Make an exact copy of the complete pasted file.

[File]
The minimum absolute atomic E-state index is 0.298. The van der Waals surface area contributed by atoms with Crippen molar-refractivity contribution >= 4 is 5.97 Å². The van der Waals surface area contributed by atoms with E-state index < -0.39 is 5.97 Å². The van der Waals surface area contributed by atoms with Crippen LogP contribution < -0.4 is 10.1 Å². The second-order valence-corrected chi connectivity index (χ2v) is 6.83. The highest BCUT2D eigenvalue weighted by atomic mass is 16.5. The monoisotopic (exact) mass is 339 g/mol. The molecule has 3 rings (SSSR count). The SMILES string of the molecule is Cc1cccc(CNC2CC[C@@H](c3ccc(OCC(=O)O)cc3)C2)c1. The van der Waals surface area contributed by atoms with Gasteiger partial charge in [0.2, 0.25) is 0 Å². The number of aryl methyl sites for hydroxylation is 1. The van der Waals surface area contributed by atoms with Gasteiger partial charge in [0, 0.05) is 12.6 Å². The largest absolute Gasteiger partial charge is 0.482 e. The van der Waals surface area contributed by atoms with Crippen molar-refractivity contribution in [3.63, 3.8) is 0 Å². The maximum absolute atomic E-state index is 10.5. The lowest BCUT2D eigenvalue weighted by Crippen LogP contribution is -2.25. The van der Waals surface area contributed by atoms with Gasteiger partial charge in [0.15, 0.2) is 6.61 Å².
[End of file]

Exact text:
The minimum absolute atomic E-state index is 0.298. The van der Waals surface area contributed by atoms with Crippen molar-refractivity contribution >= 4 is 5.97 Å². The van der Waals surface area contributed by atoms with E-state index < -0.39 is 5.97 Å². The van der Waals surface area contributed by atoms with Crippen LogP contribution < -0.4 is 10.1 Å². The second-order valence-corrected chi connectivity index (χ2v) is 6.83. The highest BCUT2D eigenvalue weighted by atomic mass is 16.5. The monoisotopic (exact) mass is 339 g/mol. The molecule has 3 rings (SSSR count). The SMILES string of the molecule is Cc1cccc(CNC2CC[C@@H](c3ccc(OCC(=O)O)cc3)C2)c1. The van der Waals surface area contributed by atoms with Gasteiger partial charge in [0.2, 0.25) is 0 Å². The number of aryl methyl sites for hydroxylation is 1. The van der Waals surface area contributed by atoms with Gasteiger partial charge in [0, 0.05) is 12.6 Å². The largest absolute Gasteiger partial charge is 0.482 e. The van der Waals surface area contributed by atoms with Crippen molar-refractivity contribution in [3.63, 3.8) is 0 Å². The maximum absolute atomic E-state index is 10.5. The lowest BCUT2D eigenvalue weighted by Crippen LogP contribution is -2.25. The van der Waals surface area contributed by atoms with Gasteiger partial charge in [0.15, 0.2) is 6.61 Å².